The prototype of Airbus Helicopters’ VSR700 unmanned aerial system has performed its first flight at a drone test centre near Aix-en-Provence in the south of France. The VSR700 performed several take-offs and landings on Friday 8th of November with the longest flight lasting around 10 minutes, Airbus announced on 12th November.
This trial comes a year after Airbus flew an optionally piloted demonstrator for the VSR700, which is based on the Hélicoptères Guimbal Cabri G2 two-seat light helicopter, designed by a former Eurocopter engineer. The VSR700 prototype that flew recently is redesigned with a sleeker profile and a payload bay replacing the flight deck. It is fitted with an advanced autonomous flight control system.
“The VSR700 is a fully-fledged unmanned aerial system, capitalising on Airbus Helicopters’ extensive experience of advanced autopilot systems and engineering expertise to provide modern militaries with new capabilities”, said Bruno Even, Airbus Helicopters CEO. “This first flight of the VSR700 prototype is a major milestone for the programme as we make progress on the operational demonstrator for the French Navy that will perform trials in 2021 in partnership with Naval Group.”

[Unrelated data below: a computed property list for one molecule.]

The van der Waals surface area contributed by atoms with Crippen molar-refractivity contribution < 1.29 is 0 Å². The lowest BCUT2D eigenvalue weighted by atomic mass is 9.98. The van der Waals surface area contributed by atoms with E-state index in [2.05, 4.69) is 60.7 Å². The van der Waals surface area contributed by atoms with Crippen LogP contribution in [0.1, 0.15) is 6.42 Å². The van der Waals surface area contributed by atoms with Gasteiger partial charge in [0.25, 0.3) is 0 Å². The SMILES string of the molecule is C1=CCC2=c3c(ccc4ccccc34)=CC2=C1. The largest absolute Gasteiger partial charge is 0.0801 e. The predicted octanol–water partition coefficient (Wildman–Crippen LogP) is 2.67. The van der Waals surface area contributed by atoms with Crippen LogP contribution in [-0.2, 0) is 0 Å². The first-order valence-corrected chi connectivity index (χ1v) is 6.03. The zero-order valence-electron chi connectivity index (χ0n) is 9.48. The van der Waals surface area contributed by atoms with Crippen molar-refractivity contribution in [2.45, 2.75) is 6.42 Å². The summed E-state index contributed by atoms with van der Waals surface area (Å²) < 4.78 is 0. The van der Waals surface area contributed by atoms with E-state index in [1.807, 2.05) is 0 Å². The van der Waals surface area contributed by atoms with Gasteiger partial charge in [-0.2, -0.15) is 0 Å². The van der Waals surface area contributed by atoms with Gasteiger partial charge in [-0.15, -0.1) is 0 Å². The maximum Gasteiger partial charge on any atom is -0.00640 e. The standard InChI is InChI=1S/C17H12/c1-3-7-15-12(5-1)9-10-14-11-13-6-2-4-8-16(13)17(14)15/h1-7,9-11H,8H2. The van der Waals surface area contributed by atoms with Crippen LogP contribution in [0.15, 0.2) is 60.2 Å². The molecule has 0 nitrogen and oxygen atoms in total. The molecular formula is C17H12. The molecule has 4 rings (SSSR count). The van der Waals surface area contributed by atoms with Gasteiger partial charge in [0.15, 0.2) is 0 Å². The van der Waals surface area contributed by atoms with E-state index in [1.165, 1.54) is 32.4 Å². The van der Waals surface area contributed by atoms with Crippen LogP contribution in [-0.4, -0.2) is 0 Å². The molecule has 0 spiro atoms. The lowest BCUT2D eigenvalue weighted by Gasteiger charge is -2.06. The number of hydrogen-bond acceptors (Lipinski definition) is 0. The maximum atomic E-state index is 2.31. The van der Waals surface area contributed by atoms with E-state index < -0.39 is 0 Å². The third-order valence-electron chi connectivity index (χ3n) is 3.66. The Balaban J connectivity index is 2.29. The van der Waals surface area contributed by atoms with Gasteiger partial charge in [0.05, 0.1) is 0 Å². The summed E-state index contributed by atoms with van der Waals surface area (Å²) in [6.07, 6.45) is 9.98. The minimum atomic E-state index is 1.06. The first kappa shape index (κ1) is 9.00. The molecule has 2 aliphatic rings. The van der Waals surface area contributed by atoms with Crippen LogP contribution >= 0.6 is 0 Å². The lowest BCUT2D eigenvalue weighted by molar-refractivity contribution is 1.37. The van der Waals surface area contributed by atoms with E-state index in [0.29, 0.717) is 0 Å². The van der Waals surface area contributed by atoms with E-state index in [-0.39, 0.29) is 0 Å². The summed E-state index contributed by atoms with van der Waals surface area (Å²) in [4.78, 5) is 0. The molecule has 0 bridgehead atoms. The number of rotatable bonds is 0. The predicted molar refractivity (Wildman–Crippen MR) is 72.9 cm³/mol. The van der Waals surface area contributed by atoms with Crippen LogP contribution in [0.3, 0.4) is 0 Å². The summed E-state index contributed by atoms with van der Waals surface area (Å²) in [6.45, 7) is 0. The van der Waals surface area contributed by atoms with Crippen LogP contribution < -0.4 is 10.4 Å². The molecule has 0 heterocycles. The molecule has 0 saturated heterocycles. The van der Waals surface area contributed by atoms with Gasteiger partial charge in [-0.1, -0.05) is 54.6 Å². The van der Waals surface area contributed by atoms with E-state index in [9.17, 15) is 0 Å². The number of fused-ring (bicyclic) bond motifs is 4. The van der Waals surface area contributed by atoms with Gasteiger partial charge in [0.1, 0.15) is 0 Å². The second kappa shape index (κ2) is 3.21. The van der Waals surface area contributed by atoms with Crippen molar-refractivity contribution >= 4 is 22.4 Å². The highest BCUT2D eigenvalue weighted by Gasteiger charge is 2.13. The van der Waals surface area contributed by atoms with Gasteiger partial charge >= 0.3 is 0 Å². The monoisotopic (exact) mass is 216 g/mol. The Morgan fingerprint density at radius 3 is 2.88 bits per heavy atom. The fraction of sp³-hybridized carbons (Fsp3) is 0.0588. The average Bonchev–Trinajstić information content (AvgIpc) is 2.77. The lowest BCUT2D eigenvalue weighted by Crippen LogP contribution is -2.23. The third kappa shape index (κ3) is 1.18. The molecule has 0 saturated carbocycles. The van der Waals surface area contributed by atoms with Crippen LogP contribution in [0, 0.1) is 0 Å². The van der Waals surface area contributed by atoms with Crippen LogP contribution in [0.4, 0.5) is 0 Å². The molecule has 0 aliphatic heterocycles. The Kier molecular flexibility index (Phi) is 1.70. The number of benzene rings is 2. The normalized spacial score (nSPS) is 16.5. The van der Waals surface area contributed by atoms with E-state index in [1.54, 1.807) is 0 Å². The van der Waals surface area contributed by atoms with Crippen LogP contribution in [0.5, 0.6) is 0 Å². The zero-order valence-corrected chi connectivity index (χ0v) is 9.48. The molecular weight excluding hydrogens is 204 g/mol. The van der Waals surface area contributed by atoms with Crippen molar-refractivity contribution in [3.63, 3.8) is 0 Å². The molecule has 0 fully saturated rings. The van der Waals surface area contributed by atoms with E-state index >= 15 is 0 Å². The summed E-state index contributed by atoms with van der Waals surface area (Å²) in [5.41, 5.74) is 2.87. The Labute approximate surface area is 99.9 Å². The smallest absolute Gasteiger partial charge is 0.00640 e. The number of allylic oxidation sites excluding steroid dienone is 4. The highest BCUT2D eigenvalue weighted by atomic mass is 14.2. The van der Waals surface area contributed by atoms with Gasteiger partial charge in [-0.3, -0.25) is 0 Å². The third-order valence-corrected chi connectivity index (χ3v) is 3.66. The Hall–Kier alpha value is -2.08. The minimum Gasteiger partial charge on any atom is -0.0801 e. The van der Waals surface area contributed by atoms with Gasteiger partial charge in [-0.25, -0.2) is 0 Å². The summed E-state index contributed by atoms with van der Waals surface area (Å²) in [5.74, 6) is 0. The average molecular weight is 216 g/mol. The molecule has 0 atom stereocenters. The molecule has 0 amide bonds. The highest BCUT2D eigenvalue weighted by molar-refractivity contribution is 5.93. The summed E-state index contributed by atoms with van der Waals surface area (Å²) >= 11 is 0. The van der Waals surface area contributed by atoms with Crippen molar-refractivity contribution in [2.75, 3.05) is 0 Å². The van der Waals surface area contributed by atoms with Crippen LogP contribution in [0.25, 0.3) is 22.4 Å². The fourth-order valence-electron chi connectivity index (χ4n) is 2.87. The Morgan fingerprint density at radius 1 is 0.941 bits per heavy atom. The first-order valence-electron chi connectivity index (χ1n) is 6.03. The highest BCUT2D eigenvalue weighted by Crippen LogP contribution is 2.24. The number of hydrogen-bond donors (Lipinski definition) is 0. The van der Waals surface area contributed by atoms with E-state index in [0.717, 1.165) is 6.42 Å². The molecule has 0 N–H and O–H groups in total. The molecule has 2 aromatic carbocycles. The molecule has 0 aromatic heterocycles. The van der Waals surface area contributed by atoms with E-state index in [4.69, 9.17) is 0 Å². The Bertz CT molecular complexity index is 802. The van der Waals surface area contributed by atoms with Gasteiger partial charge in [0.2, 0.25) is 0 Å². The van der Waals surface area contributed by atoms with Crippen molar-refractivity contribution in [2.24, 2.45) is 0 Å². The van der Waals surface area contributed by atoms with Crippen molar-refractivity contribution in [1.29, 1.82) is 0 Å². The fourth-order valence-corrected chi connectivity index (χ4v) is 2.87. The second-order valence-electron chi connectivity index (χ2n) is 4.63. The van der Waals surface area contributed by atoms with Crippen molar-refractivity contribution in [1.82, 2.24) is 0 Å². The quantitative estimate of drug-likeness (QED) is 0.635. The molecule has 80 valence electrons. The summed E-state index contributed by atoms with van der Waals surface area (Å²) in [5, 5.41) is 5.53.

The VSR700, derived from Hélicoptères Guimbal’s Cabri G2, is an unmanned aerial system in the 500-1000 kg maximum take-off weight range. It offers the best balance of payload capability, endurance and operational cost. It is capable of carrying multiple full size naval sensors for extended periods and can operate in existing ships, alongside a helicopter, with a low logistical footprint.
The VSR700 prototype which has just performed its maiden flight is a step change from the optionally piloted demonstrator that first flew in 2017 and which was based on a modified Cabri G2 equipped for autonomous flight. Compared to the demonstrator, the VSR700 prototype has a specialized set of avionics and an advanced flight control system, a payload bay in place of the pilot station designed to manage mission equipment, as well as a sleeker, more aerodynamic shape to improve flight performance.